What was the motive behind starting your label Trouble Maker? Have you always wanted to run your own platform or was it something that came up because of the situation you found yourself in? 

I did always have a vision of putting out my own music but it wasn’t something I wanted to rush into. I wanted to wait until I had reached a certain level technically and also I wanted to be settled down here in London too. I feel like I was on a bit of a journey finding my way with music. After being here a couple of years, good friends of mine Hatterman and Bobby were sending me some mega music, so it felt like the time was right to start something new and amongst ourselves. So far out of 10 releases, the only other original material featured that wasn’t from myself or one of the lads was from a little-known japanese producer called ‘Takecha’, so it’s very much just a label for my mates and myself to release our favourite work on. 


As a label owner do you feel that you have to be constantly aware of consumer trends or is it more important for you just to focus on garnering a loyal following instead of catering to the masses? 

I really don’t consciously pay attention to trends that are going on. We’re all influenced subconsciously by certain sounds we’re hearing and playing though, but I think as soon as you start hopping onto a trend that could be your downfall. Keep it original – I know this from experience! The main focus of the label for me isn’t making money – it’s purely to get the music I believe in out there and heard.


Do you ever think about the environmental impact of running a label? It feels like it’s definitely an important conversation to start having as we begin looking at all corners of the music industry for ways to make it a greener scene.

It’s something I’ve started to consider more recently for sure. We’ve got rid of shrink-wrapping as it’s made from plastic and we’re also using only paper and card to package records. I’ve read a bit about large scale vinyl washing which would mean that we’d be able to recycle old vinyl which sounds really interesting. I feel like there’s definitely a conversation to be had between labels, distributors and pressing plants about what we can do and I’d 100% want to be a part of that.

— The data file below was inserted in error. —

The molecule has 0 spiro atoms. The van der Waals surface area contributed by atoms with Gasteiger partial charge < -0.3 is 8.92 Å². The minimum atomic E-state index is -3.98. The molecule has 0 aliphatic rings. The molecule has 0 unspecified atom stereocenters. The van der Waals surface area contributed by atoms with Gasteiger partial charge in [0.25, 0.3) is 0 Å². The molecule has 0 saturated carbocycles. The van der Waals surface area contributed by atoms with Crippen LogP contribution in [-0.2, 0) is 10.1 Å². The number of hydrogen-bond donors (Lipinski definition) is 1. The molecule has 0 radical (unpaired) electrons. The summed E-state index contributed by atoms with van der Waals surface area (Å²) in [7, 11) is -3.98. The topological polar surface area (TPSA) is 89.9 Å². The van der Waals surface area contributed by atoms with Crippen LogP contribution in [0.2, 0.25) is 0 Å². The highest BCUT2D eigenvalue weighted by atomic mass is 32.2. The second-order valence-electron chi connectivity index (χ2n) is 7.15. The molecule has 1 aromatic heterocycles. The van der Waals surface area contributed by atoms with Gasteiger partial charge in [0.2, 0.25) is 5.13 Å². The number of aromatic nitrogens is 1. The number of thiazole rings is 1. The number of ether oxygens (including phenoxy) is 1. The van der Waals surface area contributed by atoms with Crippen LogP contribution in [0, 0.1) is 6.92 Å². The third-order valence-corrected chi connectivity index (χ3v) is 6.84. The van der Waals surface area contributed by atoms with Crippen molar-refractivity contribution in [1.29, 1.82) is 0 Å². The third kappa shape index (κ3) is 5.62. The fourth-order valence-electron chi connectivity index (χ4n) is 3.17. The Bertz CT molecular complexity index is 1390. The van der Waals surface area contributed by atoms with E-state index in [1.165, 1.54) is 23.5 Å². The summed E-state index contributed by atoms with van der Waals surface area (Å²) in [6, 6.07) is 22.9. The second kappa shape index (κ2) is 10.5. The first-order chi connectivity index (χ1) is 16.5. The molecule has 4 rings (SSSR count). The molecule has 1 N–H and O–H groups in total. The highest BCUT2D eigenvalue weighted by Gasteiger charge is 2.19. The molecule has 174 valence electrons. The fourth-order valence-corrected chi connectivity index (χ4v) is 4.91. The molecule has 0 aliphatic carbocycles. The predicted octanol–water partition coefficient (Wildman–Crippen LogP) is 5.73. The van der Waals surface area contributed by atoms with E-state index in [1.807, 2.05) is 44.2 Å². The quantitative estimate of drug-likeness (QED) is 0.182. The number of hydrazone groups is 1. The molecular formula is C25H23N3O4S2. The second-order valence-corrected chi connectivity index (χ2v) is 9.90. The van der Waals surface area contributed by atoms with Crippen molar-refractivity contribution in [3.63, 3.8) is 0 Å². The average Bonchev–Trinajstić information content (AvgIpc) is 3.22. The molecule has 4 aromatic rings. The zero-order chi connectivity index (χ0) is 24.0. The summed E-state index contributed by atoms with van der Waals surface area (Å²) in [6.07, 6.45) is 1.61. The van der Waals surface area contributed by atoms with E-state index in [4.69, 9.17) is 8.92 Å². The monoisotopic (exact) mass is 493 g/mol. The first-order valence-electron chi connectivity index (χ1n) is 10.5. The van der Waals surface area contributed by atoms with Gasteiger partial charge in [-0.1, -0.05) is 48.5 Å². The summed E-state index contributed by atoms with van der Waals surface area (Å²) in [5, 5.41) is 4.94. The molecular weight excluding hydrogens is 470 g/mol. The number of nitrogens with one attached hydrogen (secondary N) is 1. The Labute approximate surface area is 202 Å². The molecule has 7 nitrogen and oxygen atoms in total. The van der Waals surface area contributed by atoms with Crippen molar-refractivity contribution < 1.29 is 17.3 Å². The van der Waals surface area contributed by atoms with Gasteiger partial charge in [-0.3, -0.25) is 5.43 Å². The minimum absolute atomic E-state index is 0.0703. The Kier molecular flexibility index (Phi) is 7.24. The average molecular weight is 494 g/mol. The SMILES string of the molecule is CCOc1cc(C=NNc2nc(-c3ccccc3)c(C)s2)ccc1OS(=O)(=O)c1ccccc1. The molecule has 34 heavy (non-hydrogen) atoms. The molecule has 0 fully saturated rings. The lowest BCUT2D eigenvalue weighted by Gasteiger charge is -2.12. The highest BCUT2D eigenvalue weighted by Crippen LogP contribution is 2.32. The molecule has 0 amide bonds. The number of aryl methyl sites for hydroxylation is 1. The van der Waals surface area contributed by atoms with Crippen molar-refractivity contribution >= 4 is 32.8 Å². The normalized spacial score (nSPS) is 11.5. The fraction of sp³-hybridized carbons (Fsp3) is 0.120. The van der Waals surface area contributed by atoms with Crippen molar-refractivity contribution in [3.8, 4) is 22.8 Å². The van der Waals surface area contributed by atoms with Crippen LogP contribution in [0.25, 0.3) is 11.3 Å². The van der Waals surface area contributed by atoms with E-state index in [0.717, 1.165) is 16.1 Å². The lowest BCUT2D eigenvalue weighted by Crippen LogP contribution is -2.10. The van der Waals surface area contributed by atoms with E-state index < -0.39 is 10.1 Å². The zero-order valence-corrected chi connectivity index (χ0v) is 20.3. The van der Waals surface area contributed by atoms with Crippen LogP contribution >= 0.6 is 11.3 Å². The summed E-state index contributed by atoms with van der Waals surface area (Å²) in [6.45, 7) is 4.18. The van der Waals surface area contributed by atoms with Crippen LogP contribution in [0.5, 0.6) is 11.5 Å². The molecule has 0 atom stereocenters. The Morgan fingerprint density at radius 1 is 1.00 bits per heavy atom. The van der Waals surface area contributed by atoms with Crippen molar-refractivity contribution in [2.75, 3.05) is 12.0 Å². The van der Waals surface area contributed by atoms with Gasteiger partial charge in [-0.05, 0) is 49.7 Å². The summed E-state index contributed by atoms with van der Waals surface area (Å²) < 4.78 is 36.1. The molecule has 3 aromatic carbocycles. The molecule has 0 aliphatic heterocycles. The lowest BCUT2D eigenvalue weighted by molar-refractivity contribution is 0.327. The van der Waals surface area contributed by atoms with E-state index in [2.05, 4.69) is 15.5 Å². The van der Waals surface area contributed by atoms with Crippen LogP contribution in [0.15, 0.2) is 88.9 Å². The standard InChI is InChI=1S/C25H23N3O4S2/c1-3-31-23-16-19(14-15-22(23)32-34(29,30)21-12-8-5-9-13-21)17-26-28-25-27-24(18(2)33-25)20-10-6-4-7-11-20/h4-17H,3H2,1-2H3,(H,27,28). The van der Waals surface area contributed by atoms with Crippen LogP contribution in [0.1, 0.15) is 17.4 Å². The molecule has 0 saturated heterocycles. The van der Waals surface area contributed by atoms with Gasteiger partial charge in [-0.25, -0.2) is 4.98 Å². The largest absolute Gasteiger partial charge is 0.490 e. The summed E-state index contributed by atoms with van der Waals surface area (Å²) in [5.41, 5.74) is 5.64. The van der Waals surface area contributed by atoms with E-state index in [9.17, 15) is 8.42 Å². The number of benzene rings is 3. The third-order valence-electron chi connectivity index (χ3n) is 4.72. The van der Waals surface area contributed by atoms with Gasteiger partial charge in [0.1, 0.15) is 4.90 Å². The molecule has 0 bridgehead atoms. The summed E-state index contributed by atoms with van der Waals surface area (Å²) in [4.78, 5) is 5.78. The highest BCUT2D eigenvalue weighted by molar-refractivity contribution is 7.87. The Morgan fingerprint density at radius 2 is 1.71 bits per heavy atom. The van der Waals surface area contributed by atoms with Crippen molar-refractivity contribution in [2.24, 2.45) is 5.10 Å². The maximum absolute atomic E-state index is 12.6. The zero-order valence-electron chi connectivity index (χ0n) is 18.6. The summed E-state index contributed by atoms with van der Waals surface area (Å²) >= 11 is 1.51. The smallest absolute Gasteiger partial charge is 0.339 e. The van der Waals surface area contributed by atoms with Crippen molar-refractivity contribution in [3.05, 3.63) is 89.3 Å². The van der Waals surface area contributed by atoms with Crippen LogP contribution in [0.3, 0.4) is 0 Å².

The label is very focused on UK talent, what do you love the most about the scene? How do you feel about the UK scene at the moment and its current standpoint?

I think the scene here in terms of music production is probably the strongest it’s ever been. It’s really exciting to see so much talent and so many great labels putting music out, it’s hard to even comprehend! I think the UK sound has always been a little different from other countries and that’s what’s made us stand out in the dance world, even going back to the breaky/bleepy late 80s early 90s stuff. It’s hard to pinpoint exactly what it is and what it sounds like – but we’ve definitely got a ‘sound’.


Where do you see yourself going with Trouble Maker? Are there any avenues you are hoping to explore? 

It’s hard to say where I see myself going with it but I definitely feel happy with the path I’m on at the minute. Keep expanding the family with new wicked music and some quality remixes in there too. I am planning some showcases for the label both in the UK and abroad along with our quarterly showcases at The Lion & Lamb and our one-off warehouse parties too.


When it comes to your approach to social media it’s quite personable, is it important for you to keep this human element rather than only posting DJ shots?

I actually find the whole social media thing a little awkward! I just post random funny stuff I’ve been getting up to and a few records that I’m putting out or playing etc. I’m not massive on it, if I could push a button to delete the whole thing I would! 


What keeps you inspired outside of music? 

I’ve got an incredible group of mates who are daft-as-you-like but are my constant source of inspiration. 


What’s your favourite way of relaxing and ensuring that your stay mentally healthy? 

Keeping mentally healthy is pretty simple when you’ve got a girlfriend as good as mine! She knows the score and keeps me in check – this industry could easily consume you and mess with your head but she keeps me on a level. 


Check out Adam Curtain’s record label Trouble Maker here.